Q I left my matrimonial home 3 years ago and my wife and children still live in the home. There is no official separation order. My wife and I own the matrimonial home jointly. I have now found a home to buy myself and want to know how the new rules on stamp duty will affect me.
A The changes in stamp duty mean that as from 1 April 2016 anyone buying an additional property will pay a stamp duty rate 3% higher than the standard rate. As you already own a home with your wife you will have to pay this additional stamp duty. You need therefore to complete your purchase before 1 April 2016
Q In 2012 I bought a property with my sister. We paid the deposit equally and we have a joint mortgage. I moved out of the property in 2014 and stopped paying my share of the mortgage. My sister now wants to purchase my share of the property and wants to base the amount she gives me on the value of the property in 2014. I do not think this is fair as the property is now worth more than it was in 2014.
A I can see why your sister would want to use a 2014 figure because she has been paying the mortgage since then. If she had bought you out in 2014 then she would have had to pay you half of what was left after deducting the amount outstanding under the mortgage. So, if for example the property had been worth £260,000 and the mortgage £130,000 then you would have received half of £130,000 with your sister taking on your half of the mortgage. Using the value today complicates the issue because your sister has paid the whole of the mortgage since you left. If this is a repayment mortgage then she will have been increasing the proportion of the property owned by reducing the amount of the mortgage. Maybe a fair way to deal with this would be for you to receive half of the 2014 valuation plus any expenses you may have incurred in looking after the property since you left (if any)..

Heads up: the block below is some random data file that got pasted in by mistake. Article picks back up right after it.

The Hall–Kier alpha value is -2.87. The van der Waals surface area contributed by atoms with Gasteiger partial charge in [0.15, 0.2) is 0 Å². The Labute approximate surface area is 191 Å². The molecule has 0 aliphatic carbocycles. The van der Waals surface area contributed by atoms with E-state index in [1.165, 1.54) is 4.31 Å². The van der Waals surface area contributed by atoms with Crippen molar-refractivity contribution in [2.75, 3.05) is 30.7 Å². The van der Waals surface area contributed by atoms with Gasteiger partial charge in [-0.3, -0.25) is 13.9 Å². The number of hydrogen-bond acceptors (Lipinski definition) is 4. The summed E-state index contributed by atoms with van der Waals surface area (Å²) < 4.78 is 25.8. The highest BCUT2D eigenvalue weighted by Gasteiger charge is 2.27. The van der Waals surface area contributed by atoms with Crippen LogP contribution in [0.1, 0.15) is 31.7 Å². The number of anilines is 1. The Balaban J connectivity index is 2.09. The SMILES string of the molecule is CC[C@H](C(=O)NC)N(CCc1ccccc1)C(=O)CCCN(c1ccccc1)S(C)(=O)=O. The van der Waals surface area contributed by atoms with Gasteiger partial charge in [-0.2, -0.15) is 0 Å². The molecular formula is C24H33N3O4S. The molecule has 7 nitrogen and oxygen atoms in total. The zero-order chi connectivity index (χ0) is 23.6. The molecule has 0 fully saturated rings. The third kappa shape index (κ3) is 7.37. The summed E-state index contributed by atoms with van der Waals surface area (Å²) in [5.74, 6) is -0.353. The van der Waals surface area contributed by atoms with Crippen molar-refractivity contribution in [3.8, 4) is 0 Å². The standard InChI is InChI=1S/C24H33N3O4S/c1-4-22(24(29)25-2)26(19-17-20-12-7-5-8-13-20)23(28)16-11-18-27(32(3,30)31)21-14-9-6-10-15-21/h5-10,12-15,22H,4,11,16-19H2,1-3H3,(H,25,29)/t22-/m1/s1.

Q I am selling my home and have a buyer. Four years ago I created a large kitchen by removing a load bearing wall. I do not have any documentation in relation to these works and the buyer is saying that I must obtain retrospective building regulation consent
A You should have applied to your Local Authority for building regulation consent before starting the works and you should have obtained a building regulation completion certificate when the works were completed. If you contact the Local Authority for retrospective consent then this will delay matters. There is a possibility that your buyer may accept building regulation indemnity insurance. This is insurance that your solicitor can arrange for you at your cost so that if the Local Authority serve an enforcement notice the insurance will cover any costs incurred by the buyer in complying with the notice. There are certain conditions that your solicitor will be able to advise you about and your buyer would need to have a survey that does not reveal any problem with the works.
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